Science fiction is a recent genre classification in Nigerian literature. Currently, there is only a limited body of work available in English, but it has been growing steadily since 2000. African literature tends to be analyzed from the perspectives of race and ethnicity, (post)colonialism and globalisation. However, I am more interested in the role that science-fiction could play in the conversation about science and scientists. Canonical works from North American and European authors have been considered in this way, but to my knowledge little has been done to interrogate the narratives around science in Nigerian literature. In particular, the figure of the scientist has been examined extensively in Western literature, but not in Nigerian science fiction (Nigerian SF). The most recent research indicates that long-enduring stereotypes are finally being eroded. The representations of scientists in contemporary fiction do not fit as easily into a typology as they did prior to the 21st century (Haynes 1993, 2003, 2016). This study identifies and characterises a sample of scientist figures in Nigerian science fiction, and examines them in relation to archetypes in Western literature.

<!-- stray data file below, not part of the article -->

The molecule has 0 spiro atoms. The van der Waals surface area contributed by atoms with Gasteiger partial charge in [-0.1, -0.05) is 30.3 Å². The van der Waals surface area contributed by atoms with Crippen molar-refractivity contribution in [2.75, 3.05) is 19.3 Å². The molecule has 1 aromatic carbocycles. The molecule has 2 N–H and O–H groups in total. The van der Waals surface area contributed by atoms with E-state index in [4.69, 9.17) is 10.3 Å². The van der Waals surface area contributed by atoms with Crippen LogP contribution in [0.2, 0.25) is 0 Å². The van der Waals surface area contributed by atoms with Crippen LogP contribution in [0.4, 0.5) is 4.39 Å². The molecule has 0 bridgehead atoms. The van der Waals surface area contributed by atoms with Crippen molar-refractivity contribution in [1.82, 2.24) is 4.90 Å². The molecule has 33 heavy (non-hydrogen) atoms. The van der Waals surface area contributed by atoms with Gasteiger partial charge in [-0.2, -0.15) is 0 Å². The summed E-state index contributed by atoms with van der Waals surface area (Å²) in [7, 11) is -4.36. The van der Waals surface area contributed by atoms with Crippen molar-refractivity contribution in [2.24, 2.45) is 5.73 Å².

This is an abridged online version of a thesis, focusing on statistical analysis.

Research questions


It is not widely known that Nigerian SF exists, and so one of the first tasks of this thesis is to identify a corresponding body of literature. This requires qualifying the terms ‘Nigerian’ and ‘science fiction’. In this analysis, the term ‘Nigerian’ refers to the author and includes both residents of Nigeria and members of the diaspora.